How did Germany manage to elect a woman leader who achieved unity, stability and economic growth through some of the most turbulent years in history? Because Germany has embraced a political system with less barriers for women.
Angela Merkel decided not run for re-election on September 26, thus ending her record four-term stretch as Germany’s (first-ever female) chancellor. But what did 16 years under female leadership actually mean for Germany? If being re-elected three times hasn’t given it away, I’ll give you a hint: really good things.
Research from the Center for Effective Lawmaking shows when differences arise in policy-making, men may choose to obstruct and delay while women politicians are more likely to strive to build coalitions—just like Angela Merkel.
Since 2005, Merkel’s ability to form coalitions was critical for negotiating the E.U. out of deadlocks and for moving towards cohesion between a divided East and West Germany. She also led the country safely through the 2009 Euro crisis and global financial crisis, Brexit, the global refugee crisis and a global pandemic. She has been directly credited with keeping the E.U. united and stable, and some say her ability to balance interests and manage negotiations will not be seen again in European leadership. That’s quite a stark contrast to what we’ve seen in the United States over the last several years.
Studies also show that gender parity in politics is “smart economics” because an increase of women in policy-making decisions often has a positive effect on economic growth. A study from the Institute of Labor Economics showed that, in India, women legislators increased GDP an average of 1.8 percent more per year than male legislators.
But what about when faced with a global financial crisis and the COVID-19 pandemic? Surely all countries, regardless of gender parity, came out in the red … right? Not Germany. Not under Merkel. Germany has seen a 34 percent increase in GDP since 2005, which is considered a healthy growth rate, and was the leading economic force in the E.U. throughout her tenure. And this was all while opening their arms to over 1 million refugees—more than any other OECD country.
So, how did Germany do it? How did they manage to elect a woman national leader who achieved unity, stability and economic growth through some of the most turbulent years in recent history? It’s not because German women are more qualified or more interested in politics, or that more women are running. It’s not because they got lucky. It’s because Germany has embraced a system that has less barriers for women.
Germany uses a mixed-member proportional representation electoral system, which has been widely established as much more effective at achieving equitable representation than first-past-the-post or winner-take-all systems—those typically used in the U.S.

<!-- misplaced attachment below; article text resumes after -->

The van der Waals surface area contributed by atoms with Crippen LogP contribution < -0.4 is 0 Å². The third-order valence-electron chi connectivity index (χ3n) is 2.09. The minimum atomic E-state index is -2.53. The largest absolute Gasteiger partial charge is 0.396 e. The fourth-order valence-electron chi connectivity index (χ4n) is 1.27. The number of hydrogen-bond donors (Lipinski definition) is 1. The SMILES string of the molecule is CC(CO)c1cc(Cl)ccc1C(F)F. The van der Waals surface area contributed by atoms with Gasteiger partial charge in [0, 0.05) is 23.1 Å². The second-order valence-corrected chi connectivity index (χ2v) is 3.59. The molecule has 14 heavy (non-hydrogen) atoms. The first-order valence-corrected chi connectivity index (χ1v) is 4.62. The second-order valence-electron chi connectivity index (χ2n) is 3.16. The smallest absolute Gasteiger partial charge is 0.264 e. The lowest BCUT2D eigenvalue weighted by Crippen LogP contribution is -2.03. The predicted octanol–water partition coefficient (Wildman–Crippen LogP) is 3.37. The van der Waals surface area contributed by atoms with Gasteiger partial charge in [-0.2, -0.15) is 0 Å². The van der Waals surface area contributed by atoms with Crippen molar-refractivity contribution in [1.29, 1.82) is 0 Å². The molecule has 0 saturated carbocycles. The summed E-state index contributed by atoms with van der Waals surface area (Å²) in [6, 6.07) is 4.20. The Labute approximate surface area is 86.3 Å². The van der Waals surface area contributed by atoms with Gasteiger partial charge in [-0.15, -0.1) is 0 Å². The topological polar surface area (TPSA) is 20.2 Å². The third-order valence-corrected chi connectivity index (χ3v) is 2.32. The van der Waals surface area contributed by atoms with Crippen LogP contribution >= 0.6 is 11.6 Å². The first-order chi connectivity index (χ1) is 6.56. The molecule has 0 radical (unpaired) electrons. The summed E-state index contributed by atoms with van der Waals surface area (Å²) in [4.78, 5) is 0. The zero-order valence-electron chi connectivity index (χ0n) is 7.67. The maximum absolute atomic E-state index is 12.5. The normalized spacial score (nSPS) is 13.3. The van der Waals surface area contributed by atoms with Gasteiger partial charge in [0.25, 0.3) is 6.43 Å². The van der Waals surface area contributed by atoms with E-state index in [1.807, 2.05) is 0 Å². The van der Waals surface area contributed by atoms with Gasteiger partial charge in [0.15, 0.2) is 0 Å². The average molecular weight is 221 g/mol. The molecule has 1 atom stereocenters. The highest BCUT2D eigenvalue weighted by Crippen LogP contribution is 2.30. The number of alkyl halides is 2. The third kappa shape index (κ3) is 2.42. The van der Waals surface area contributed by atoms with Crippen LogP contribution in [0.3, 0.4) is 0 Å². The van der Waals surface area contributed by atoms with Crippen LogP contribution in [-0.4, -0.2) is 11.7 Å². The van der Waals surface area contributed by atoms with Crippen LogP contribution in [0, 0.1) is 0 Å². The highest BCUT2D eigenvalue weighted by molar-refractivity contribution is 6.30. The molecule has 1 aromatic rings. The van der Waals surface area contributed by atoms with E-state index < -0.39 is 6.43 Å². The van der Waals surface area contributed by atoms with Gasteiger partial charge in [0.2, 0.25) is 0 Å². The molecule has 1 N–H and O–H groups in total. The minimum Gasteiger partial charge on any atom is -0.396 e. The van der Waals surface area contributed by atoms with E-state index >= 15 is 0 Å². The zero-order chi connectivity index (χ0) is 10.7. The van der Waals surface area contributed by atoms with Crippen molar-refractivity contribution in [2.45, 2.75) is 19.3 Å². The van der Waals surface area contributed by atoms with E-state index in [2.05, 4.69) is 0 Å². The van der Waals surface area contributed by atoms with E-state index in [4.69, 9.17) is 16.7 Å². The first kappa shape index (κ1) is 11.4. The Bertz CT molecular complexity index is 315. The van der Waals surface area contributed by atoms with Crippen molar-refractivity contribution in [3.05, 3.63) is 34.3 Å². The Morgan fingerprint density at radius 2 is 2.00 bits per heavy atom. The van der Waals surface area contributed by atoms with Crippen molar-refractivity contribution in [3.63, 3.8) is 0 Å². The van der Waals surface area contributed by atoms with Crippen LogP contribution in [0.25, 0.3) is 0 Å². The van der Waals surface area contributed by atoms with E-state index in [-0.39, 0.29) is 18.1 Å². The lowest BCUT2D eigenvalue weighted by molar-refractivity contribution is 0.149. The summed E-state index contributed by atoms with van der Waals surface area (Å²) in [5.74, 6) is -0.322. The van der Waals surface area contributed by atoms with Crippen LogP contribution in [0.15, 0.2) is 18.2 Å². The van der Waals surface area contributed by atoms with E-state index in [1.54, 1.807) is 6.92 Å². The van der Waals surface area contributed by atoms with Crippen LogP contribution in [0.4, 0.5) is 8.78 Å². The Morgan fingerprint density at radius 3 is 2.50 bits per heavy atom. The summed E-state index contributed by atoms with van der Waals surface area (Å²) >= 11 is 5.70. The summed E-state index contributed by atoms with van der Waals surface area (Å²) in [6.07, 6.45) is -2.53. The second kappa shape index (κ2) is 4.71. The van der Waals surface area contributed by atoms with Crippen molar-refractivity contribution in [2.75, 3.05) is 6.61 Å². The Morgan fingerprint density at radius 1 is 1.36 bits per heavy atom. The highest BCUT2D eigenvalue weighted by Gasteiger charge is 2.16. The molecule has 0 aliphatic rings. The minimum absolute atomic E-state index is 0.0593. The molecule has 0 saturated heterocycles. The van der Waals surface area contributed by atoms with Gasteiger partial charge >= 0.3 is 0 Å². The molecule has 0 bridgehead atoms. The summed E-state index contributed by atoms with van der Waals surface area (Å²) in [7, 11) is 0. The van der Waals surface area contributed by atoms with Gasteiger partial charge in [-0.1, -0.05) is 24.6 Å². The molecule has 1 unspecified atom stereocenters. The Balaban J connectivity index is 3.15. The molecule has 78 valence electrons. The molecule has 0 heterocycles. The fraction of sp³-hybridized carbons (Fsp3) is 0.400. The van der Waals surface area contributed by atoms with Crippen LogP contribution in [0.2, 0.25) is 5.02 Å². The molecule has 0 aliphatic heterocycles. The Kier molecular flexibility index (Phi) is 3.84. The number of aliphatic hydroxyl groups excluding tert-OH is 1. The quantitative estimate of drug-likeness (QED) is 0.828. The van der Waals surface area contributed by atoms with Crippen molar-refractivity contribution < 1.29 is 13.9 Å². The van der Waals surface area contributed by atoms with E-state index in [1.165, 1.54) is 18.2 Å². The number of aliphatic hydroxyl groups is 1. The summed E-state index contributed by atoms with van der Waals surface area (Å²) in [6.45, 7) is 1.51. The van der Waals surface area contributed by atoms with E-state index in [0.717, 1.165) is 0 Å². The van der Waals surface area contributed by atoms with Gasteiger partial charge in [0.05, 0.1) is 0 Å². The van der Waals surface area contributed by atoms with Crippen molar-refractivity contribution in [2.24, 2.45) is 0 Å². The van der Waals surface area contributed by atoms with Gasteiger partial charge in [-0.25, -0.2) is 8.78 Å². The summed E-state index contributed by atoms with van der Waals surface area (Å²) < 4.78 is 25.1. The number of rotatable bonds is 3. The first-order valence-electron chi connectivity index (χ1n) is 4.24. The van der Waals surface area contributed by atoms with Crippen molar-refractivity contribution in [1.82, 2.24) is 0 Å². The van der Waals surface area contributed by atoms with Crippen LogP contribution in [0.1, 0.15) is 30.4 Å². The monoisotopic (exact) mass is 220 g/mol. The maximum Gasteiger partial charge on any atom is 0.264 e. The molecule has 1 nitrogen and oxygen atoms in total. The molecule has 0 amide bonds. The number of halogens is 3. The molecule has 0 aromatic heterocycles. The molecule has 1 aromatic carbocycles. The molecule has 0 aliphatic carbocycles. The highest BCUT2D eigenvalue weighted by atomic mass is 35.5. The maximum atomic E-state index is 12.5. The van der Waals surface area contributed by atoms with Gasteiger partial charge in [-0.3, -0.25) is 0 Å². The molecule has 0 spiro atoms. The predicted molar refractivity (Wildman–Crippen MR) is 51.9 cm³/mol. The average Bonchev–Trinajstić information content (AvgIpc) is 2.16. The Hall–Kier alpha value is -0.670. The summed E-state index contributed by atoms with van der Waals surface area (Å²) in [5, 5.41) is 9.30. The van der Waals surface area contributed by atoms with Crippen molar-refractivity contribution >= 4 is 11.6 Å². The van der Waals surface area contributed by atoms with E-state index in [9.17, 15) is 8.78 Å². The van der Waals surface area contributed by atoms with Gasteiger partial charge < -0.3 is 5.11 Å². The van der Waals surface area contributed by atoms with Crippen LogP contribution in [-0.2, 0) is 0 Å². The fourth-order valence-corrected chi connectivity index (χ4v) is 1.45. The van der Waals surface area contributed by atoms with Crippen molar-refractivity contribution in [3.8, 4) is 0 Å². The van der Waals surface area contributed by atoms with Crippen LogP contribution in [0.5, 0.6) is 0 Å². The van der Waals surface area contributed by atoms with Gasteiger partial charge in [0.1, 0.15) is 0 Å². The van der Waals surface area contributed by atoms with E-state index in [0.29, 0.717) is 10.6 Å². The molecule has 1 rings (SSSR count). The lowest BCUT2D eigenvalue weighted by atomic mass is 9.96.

For example, multi-member districts in proportional systems allow voters to elect several members at once, and candidates in some countries win seats determined by the proportion of votes for a party.
During the last 30 years, there has been a significant increase in women’s representation in countries with proportional representation voting systems. On the other hand, we’ve seen minimal progress in places with plurality or majority systems.
Secondly, all major parties in Germany have adopted gender quotas. Merkel’s party, the Christian Democratic Union (a center-right party), has had a gender quota since 1996 that says at least one-third of their electoral lists and party officials should be women. They take it further in that, if this quota isn’t met, internal elections have to be repeated.
Gender quotas are used alI around the world, and they are the most effective system tools for leveling the playing field and achieving more equitable representation.
The U.S. doesn’t currently embrace either of these systems, but it’s not too late. Work is being done right now, as we speak, to move towards a better system.
RepresentWomen advocates for long-term, structural solutions like setting recruitment targets, adopting ranked-choice voting and multi-member districts, and gender balanced appointments and replacement mandates. The Fair Representation Act was just re-introduced this past summer and includes many of these critical structural changes.
Germany’s history isn’t all butterflies and rainbows, but they’ve taken the structural steps needed to turn things around for good. The U.S. can, too.